When we get home, we call our neighborhood mortgage broker, who gives us a surprisingly reasonable quote—with a surprisingly small down payment. It’s a new kind of loan, he says, called an adjustable-rate mortgage, which is the same kind our neighbor has. The payments will “reset” in three years, but, as the mortgage broker suggests, we’ll probably have moved up to a bigger house by then. We discuss the house during dinner and breakfast. We review our finances to make sure we can afford it. Then, the next afternoon, we call the agent to place a bid. And the house is already gone—at 10 percent above the asking price.

By the spring of 2007, we’ve finally caught up to the market reality, and our luck finally changes: We make an instant, aggressive bid on a huge house, with almost no money down. And we get it! We’re finally members of the ownership society.

You know the rest. Eighteen months later, our down payment has been wiped out and we owe more on the house than it’s worth. We’re still able to make the payments, but our mortgage rate is about to reset. And we’ve already heard rumors about coming layoffs at our jobs. How on Earth did we get into this mess?

The exact answer is different in every case, of course. But let’s round up the usual suspects:

• The predatory mortgage broker? Well, we’re certainly not happy with the bastard, given that he sold us a loan that is now a ticking time bomb. But we did ask him to show us a range of options, and he didn’t make us pick this one. We picked it because it had the lowest payment.

• Our sleazy real-estate agent? We’re not speaking to her anymore, either (and we’re secretly stoked that her BMW just got repossessed), but again, she didn’t lie to us. She just kept saying that houses are usually a good investment. And she is, after all, a saleswoman; that was never very hard to figure out.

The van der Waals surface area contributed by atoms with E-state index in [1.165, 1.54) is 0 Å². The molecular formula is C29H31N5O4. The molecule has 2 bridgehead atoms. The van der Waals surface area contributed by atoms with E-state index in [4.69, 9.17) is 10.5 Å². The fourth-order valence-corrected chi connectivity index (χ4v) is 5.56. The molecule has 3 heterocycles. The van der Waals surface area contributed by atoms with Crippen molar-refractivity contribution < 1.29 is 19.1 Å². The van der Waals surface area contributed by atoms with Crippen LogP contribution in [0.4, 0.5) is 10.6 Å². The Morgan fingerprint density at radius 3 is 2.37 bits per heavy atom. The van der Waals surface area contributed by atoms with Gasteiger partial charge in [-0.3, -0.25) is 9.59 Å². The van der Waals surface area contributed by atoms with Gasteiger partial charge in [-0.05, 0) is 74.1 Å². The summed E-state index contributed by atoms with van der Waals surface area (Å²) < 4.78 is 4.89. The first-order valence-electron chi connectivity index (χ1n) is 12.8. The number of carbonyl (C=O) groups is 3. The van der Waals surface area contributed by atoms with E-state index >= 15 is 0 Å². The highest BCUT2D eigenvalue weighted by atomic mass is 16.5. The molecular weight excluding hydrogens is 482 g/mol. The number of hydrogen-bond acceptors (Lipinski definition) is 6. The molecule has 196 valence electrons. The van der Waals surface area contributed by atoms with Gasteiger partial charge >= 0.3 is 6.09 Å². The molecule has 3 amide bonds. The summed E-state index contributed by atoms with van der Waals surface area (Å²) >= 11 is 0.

• Wall Street fat cats? Boy, do we hate those guys, especially now that our tax dollars are bailing them out. But we didn’t complain when our lender asked for such a small down payment without bothering to check how much money we made. At the time, we thought that was pretty great.

• The SEC? We’re furious that our government let this happen to us, and we’re sure someone is to blame. We’re not really sure who that someone is, though. Whoever is responsible for making sure that something like this never happens to us, we guess.

• Alan “The Maestro” Greenspan? We’re pissed at him too. If he hadn’t been out there saying everything was fine, we might have believed that economist who said it wasn’t.

• Bad advice? Hell, yes, we got bad advice. Our real-estate agent. That mortgage guy. Our neighbor. Greenspan. The media. They all gave us horrendous advice. We should have just waited for the market to crash. But everyone said it was different this time.

Still, except in cases involving outright fraud—a small minority—the buck stops with us. Not knowing that the market would crash isn’t an excuse. No one knew the market would crash, even the analysts who predicted that it would. (Just as important, no one knew when prices would go down, or how fast.) And for years, most of the skeptics looked—and felt—like fools.

Everyone else on that list above bears some responsibility too. But in the case I have described, it would be hard to say that any of them acted criminally. Or irrationally. Or even irresponsibly. In fact, almost everyone on that list acted just the way you would expect them to act under the circumstances.

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Henry Blodget is CEO and Editor-In Chief of Business Insider.